a resilient tubular diaphragm arranged within said container with the ends thereof aligned with and operatively connected and sealed to said apertures as to define a closed conduit from one aperture to the other through the container,

a helically wound coil arranged within said diaphragm means to pass fluid into said container between the outer surface of said diaphragm and the inner surface of the said container.

In a cushioning means for a hydraulic system the combination of a container having an aperture through at least one end thereof for connection to a hydraulic system, resilient tubular diaphragm arranged within said container with an end thereof aligned with and operatively connected and sealed to said aperture, said diaphragm having its other end sealed in relation to 'said container to define a chamber in said container, at helically wound coil spring positioned within said 5 diaphragm, said coil spring having an outer diameter slightly less than the normal inner diameter of said diaphragm, said coil spring having a flat substantially continuous cylindrical outer surface and being made from a member that is substantially rectangu- 10 lar in cross section and is much longer in a longitudinal direction than the spacing between adjacent convolutions of said coil spring, said coil spring forming a continuous narrow helical slot extending from end to end thereof between adjacent convolutions of the coil spring, and

means to pass pressure fluid into chamber formed between the outer surface of said diaphragm and the inner surface of the said container. 6. Means for use with a fluid system for pressure storage and/ or cushioning action with the system and com prising a container uneans connectable to the fluid system to receive pressure fluid therefrom, a flexible diaphragm secured to said container means in sealed engagement therewith to form a chamber within said container means sealed from the fluid system, valve means carried by said container means and connecting to said chamber lfOl' filling said chamber with a gas, and

coil spring-like support mens for said diaphragm positioned on said container means within said diaphragm, said support means receiving said pressure fluid therein and having an elongate helical slit therein, said support means being made of a member having greater longitudinal length in a section of each convolution thereof than the longitudinal spacing of adjacent convolutions said support means being of slightly smaller outer di- 4 ameter than the inner diameter of said diaphragm,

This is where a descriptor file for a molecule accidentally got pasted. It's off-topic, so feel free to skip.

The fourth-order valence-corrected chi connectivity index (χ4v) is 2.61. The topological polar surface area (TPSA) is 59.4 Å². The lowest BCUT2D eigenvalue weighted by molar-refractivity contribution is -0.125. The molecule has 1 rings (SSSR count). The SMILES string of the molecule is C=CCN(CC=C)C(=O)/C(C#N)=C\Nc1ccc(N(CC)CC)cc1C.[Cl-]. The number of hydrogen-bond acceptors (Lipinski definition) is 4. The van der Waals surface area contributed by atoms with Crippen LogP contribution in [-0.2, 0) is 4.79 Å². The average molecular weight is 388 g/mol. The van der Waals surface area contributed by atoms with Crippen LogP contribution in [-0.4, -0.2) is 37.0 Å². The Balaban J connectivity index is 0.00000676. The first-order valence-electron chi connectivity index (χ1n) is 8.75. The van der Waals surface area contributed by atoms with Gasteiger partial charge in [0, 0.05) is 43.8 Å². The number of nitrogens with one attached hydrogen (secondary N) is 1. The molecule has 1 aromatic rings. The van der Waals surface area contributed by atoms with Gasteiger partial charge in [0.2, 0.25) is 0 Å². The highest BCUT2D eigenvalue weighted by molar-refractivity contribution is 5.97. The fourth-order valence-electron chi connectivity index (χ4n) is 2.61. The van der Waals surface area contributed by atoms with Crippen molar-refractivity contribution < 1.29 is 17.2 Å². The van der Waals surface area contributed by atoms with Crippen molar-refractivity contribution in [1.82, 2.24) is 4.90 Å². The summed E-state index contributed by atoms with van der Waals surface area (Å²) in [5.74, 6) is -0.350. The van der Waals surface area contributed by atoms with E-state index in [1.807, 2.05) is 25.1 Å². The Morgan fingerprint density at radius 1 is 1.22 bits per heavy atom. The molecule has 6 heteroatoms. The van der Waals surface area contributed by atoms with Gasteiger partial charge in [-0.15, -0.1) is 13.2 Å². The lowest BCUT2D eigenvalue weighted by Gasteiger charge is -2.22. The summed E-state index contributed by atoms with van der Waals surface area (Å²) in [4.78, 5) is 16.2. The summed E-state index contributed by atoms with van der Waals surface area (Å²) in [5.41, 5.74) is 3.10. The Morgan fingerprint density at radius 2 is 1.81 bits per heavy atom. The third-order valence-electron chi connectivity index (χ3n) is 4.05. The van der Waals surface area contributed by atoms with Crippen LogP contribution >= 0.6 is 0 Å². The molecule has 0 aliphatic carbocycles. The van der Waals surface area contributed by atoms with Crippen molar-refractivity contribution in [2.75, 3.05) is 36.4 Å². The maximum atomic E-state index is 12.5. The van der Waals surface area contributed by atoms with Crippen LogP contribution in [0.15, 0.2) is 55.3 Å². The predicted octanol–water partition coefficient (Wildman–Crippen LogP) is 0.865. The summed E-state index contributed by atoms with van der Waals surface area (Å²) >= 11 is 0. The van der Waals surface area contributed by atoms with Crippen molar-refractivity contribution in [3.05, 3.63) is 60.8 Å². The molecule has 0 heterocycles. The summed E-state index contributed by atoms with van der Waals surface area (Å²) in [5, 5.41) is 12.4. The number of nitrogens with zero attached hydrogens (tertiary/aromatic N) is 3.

and having a cylindrical outer surface.

References Cited by the Examiner UNITED STATES PATENTS 1,106,633 8/1914 Denehie 251--336 X 2,353,143 7/1944 Bryant 92-90X 2,760,518 8/1956 Peet 138-30 2,786,642 3/1957 Comb 251--5 X 2,838,073 6/1958 Di Mattia et a1. 138 -30 3,945,665 7/1960 Regan et a1. 251-5 X FOREIGN PATENTS 989,742 5/1951 France.

LAVERNE D. GEIGER, Primary Examiner.

LEWIS J. LENNY, Examiner. T. MOORHEAD, Assistant Examiner.

Patent Citations
Cited PatentFiling datePublication dateApplicantTitle
US1106633 *Jul 28, 1913Aug 11, 1914George L CooperThrottle-valve.
US2353143 *Sep 29, 1942Jul 11, 1944Fluid Control Engineering CoFluid flow control device
US2760518 *Nov 30, 1953Aug 28, 1956William H PeetAccumulator
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Referenced by
Citing PatentFiling datePublication dateApplicantTitle
US3368586 *Sep 1, 1965Feb 13, 1968Bendix CorpAccumulator
US3380480 *Apr 21, 1966Apr 30, 1968William J. BleasdaleSurge cushioning means for high pressure fluid system
US3394733 *Jan 27, 1965Jul 30, 1968Jacuzzi Bros IncAirless water pressure system
US5019121 *May 25, 1990May 28, 1991Welch Allyn, Inc.Helical fluid-actuated torsional motor
US5172729 *Apr 30, 1990Dec 22, 1992Edoardo VantelliniExpansion hose for the reduction of pressure pulsations
US6418969 *Nov 8, 2000Jul 16, 2002Watts Regulator Co.In-line thermal expansion tank
US6478052Jul 25, 2001Nov 12, 2002Jeff Alan ConleyPulsation damping assembly and method
US8701398Mar 20, 2012Apr 22, 2014Robert Bosch GmbhStrain energy accumulator
Classifications
U.S. Classification138/30, 92/93
International ClassificationF16K47/00, F16L55/052, F16K47/02, F16L55/054, F16L55/04
Cooperative ClassificationF16L55/052, F16L55/054, F16K47/02
European ClassificationF16K47/02, F16L55/052, F16L55/054